3. The third domain is perhaps the most unexpected, and likely the most important: Human-Machine collaboration.

The pandemic has made clear that the integration of machine intelligence and analytics, and the use of digital technologies at work have greatly influenced the potential of institutions to be effective and to weather the storm. Leaders increasingly rely on the input of machine modeling and sophisticated data systems to navigate complex scenarios and make decisions. Human-Machine collaboration will continue to be a determining factor in work performance, whether in maintaining safe environments, rebuilding economies, or envisioning the future of our work. 

The human-machine relationship will only grow in importance as data charts the course of our organizations.

Looking beyond 

As organizations venture towards this future, one of the unique perspectives our current context offers is a shared view of human work. Many of us now share a deeper sense of things we value when it comes to our time and our work. We recognize how fragile our health can be, how hard we will work for those who depend on us, and the sacrifices we’ll make to be both full-time workers and educators to our children. We also acknowledge that we rely on moments of levity with our colleagues and friends, that empathy and mutual respect are powerful forces, and that meaningful interactions with others are essential to renew our energies and remind us we are not alone. Against all odds, it is precisely our humanity at work that is on display now. This has significant implications for future workspace design, particularly when human-machine collaboration will be a non-negotiable aspect of this future.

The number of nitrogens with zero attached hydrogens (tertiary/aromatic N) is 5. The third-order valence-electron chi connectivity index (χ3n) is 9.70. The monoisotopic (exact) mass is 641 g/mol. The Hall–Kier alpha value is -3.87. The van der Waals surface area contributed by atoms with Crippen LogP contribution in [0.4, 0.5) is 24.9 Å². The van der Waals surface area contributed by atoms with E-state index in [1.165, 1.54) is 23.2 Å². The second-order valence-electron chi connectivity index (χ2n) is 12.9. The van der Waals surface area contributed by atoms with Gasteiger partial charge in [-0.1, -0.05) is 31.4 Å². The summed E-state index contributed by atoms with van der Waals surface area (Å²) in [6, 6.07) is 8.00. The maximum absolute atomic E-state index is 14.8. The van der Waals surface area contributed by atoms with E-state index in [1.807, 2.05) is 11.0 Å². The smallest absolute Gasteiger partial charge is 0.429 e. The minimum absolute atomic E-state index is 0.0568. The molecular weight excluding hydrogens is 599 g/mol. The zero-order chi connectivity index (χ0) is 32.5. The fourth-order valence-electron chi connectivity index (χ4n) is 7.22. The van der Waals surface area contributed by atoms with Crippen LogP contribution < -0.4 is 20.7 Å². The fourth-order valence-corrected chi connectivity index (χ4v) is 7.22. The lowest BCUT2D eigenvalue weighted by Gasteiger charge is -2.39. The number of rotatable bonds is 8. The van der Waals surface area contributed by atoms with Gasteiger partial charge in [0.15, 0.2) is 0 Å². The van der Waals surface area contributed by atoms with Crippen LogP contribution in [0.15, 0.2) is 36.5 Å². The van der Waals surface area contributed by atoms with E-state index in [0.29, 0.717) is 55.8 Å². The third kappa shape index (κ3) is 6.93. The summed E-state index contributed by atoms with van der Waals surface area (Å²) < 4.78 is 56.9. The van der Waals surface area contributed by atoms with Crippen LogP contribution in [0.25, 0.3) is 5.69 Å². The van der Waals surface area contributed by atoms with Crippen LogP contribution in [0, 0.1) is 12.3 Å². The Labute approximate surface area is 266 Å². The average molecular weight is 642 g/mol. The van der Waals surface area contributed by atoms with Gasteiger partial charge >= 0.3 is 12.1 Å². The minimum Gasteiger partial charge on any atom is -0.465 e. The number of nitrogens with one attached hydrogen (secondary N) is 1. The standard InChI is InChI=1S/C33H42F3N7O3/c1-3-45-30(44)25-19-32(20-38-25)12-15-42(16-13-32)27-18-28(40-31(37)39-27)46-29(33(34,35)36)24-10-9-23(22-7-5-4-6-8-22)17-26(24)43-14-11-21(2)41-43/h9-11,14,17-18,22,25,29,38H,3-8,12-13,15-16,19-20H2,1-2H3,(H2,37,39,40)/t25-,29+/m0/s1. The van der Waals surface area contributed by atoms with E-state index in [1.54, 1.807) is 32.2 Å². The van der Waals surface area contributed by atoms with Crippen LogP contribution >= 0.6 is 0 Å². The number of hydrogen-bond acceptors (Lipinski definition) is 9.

Work – including side by side with machines  – is an integral part of human development. This challenging moment, in all of its raw complexity, offers us the gift of a rare perspective into meaningful human work. We can seize this knowledge now to reshape the value of work for the present moment, but also for a future that is guided by the ideals we have discovered to be essential, in and outside of work. Do not be mistaken, how we respond now in building the future of our organizations and the work environments they will inhabit will matter for generations of workers. Let us plan wisely.

Jennifer Magnolfi Astill is the founder of Programmable Habitats, a consulting R&D practice specializing in the strategic development of high-tech future work environments. Her applied research focuses on lead technology users and workspaces built for human-machine collaboration. She has served as advisor in headquarter workspace initiatives for Alphabet/Google, Zappos, Microsoft, Herman Miller, PepsiCo, BBC, among others. She is the co-author of Always Building: The Programmable Environment. Her research on technology and space has been featured in several publications and conferences. Jennifer was invited to join the 2016 White House National Frontiers Conference in American Innovation. Listen to her episode on The Workspace of Tomorrow podcast here.